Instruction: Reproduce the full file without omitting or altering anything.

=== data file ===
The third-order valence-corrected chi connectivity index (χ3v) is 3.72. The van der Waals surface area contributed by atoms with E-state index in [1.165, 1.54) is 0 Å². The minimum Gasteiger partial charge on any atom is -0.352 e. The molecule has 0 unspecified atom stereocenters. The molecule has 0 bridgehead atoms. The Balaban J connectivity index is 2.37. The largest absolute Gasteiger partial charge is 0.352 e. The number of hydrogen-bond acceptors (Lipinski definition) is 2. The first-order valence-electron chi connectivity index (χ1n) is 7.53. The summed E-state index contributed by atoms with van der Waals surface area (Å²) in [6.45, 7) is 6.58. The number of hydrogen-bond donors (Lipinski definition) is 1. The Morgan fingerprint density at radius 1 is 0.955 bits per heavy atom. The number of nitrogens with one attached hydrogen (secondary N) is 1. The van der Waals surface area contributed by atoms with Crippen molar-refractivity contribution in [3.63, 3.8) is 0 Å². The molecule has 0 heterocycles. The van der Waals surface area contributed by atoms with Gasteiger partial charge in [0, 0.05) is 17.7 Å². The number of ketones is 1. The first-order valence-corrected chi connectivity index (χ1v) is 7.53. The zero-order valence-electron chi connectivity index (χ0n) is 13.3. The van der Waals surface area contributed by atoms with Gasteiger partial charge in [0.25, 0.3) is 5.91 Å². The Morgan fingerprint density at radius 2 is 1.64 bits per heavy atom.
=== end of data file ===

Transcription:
The third-order valence-corrected chi connectivity index (χ3v) is 3.72. The van der Waals surface area contributed by atoms with E-state index in [1.165, 1.54) is 0 Å². The minimum Gasteiger partial charge on any atom is -0.352 e. The molecule has 0 unspecified atom stereocenters. The molecule has 0 bridgehead atoms. The Balaban J connectivity index is 2.37. The largest absolute Gasteiger partial charge is 0.352 e. The number of hydrogen-bond acceptors (Lipinski definition) is 2. The first-order valence-electron chi connectivity index (χ1n) is 7.53. The summed E-state index contributed by atoms with van der Waals surface area (Å²) in [6.45, 7) is 6.58. The number of hydrogen-bond donors (Lipinski definition) is 1. The Morgan fingerprint density at radius 1 is 0.955 bits per heavy atom. The number of nitrogens with one attached hydrogen (secondary N) is 1. The van der Waals surface area contributed by atoms with Crippen molar-refractivity contribution in [3.63, 3.8) is 0 Å². The molecule has 0 heterocycles. The van der Waals surface area contributed by atoms with Gasteiger partial charge in [0, 0.05) is 17.7 Å². The number of ketones is 1. The first-order valence-corrected chi connectivity index (χ1v) is 7.53. The zero-order valence-electron chi connectivity index (χ0n) is 13.3. The van der Waals surface area contributed by atoms with Gasteiger partial charge in [0.25, 0.3) is 5.91 Å². The Morgan fingerprint density at radius 2 is 1.64 bits per heavy atom.